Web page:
Ex-Ante

AAA

DEFINITION of 'Ex-Ante'

A term that refers to future events, such as future returns or prospects of a company. Using ex-ante analysis helps to give an idea of future movements in price or the future impact of a newly implemented policy.

INVESTOPEDIA EXPLAINS 'Ex-Ante'

An example of ex-ante analysis is when an investment company values a stock ex-ante and then compares the predicted results to the actual movement of the stock's price.

In Latin it means "before the event".

RELATED TERMS
  1. Earnings Estimate

    An analyst's estimate for a company's future quarterly or annual ...
  2. Barometer

    A compilation of market and economic data that represents a general ...
  3. Forecasting

    The use of historic data to determine the direction of future ...
  4. Analyst

    A financial professional who has expertise in evaluating investments ...
  5. Ex-Post

    Another term for actual returns. Ex-post translated from Latin ...
  6. Econometrics

    The application of statistical and mathematical theories to economics ...
RELATED FAQS
  1. Why are price and quantity inversely related according to the law of demand?

    The classic microeconomics supply and demand model shows price on the vertical axis and demand on the horizontal axis. In ... Read Full Answer >>
  2. What is the difference between ex-ante moral hazard and ex-post moral hazard?

    Moral hazard refers to the way a party acts in a particular situation if protected against risk. It describes the behavioral ... Read Full Answer >>
  3. What is the difference between moral hazard and morale hazard?

    Morale hazard is an insurance term used to describe an insured person's attitude about his belongings. It arises when the ... Read Full Answer >>
  4. Does the consumer or seller benefit more from a cash-on-delivery transaction?

    Cash-on-delivery (COD) systems reduce the risk of fraud or default for both the buyer and the seller, but it would be impossible ... Read Full Answer >>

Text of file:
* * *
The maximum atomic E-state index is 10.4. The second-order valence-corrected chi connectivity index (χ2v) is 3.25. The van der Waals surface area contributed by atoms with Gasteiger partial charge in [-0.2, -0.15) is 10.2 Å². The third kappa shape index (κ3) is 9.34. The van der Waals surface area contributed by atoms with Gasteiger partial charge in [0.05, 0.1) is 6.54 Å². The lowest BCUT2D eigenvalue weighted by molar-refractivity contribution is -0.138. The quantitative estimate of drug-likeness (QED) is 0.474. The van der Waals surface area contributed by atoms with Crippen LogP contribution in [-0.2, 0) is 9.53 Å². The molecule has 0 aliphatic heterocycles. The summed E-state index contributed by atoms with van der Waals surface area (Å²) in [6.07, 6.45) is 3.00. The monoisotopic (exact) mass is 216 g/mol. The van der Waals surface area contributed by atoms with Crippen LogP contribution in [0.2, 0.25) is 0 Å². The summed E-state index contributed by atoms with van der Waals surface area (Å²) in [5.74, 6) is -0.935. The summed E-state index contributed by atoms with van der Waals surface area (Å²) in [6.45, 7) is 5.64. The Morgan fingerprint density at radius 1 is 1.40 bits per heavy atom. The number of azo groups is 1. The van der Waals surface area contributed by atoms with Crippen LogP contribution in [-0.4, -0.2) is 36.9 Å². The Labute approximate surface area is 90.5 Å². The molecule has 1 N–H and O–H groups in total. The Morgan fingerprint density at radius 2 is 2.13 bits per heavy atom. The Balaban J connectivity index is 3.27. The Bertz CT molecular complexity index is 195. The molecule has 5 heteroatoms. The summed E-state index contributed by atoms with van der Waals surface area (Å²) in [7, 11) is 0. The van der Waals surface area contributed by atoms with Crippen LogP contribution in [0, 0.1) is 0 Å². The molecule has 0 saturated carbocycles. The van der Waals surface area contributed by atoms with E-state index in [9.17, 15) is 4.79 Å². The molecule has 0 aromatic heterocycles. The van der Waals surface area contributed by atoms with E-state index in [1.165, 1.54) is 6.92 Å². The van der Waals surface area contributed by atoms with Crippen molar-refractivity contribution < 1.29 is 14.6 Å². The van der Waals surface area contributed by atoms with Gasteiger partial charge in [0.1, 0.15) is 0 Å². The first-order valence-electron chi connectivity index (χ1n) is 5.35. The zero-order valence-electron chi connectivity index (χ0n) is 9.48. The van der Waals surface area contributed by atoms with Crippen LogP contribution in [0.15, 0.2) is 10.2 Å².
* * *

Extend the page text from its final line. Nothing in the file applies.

5. How do economists and psychologists calculate diminishing marginal utility differently?

    Some economists and psychologists agree on marginal utility, while others disagree. The universal applicability of the law ... Read Full Answer >>
Related Articles
  1. Fundamental Analysis

    Great Expectations: Forecasting Sales Growth

    Predicting sales growth can be something of a black art, unless you ask the right questions.
  2. Economics

    Earnings Guidance: Can It Accurately Predict The Future?

    Explore the controversies surrounding companies commenting on their forward-looking expectations.
  3. Options & Futures

    Moral Hazards: A Bump In The Contract Road

    Learn how this phenomenon can cause a party in an agreement to behave differently than expected.
  4. Stock Analysis

    A Trader's Look at the S&P 500

    Moving averages are sending an important signal, and it's probably not what you think.
  5. Chart Advisor

    Is Now the Time to Invest in North America?

    Bullish chart patterns across the North American markets suggest that now might actually be a wise time to allocate closer to home.
  6. Chart Advisor

    These Oil Service Stocks Are Ready For A Move Higher

    In the oil services sector, active traders have been trying hard to establish a floor and the double bottom pattern that is appearing on the chart suggests that a short-term reversal could be ...
  7. Trading Strategies

    The Top Five Stocks For Novice Swing Traders

    New to Swing Trading? Here are the top five stocks recommended for swing trading.
  8. Chart Advisor

    These ETFs are Breaking Out of Chart Patterns Now

    Three buys and one sell; here are four ETFs breaking out of chart patterns right now.
  9. Trading Strategies

    Capitalize On Collars To Enhance Your Trades

    Trade collaring measures current technicals and makes swift adjustments to account for environmental changes.
  10. Trading Strategies

    Look At The Whole Picture To Manage Whipsaws

    Look at past action to organize a whipsaw’s volatile characteristics, identifying harmonic levels that may offer low risk entry prices.

You May Also Like

Hot Definitions
  1. Interest Rate Risk

    The risk that an investment's value will change due to a change in the absolute level of interest rates, in the spread between ...
  2. Income Effect

    In the context of economic theory, the income effect is the change in an individual's or economy's income and how that change ...
  3. Price-To-Sales Ratio - PSR

    A valuation ratio that compares a company’s stock price to its revenues. The price-to-sales ratio is an indicator of the ...
  4. Hurdle Rate

    The minimum rate of return on a project or investment required by a manager or investor. In order to compensate for risk, ...
  5. Market Value

    The price an asset would fetch in the marketplace. Market value is also commonly used to refer to the market capitalization ...
  6. Preference Shares

    Company stock with dividends that are paid to shareholders before common stock dividends are paid out. In the event of a ...
Trading Center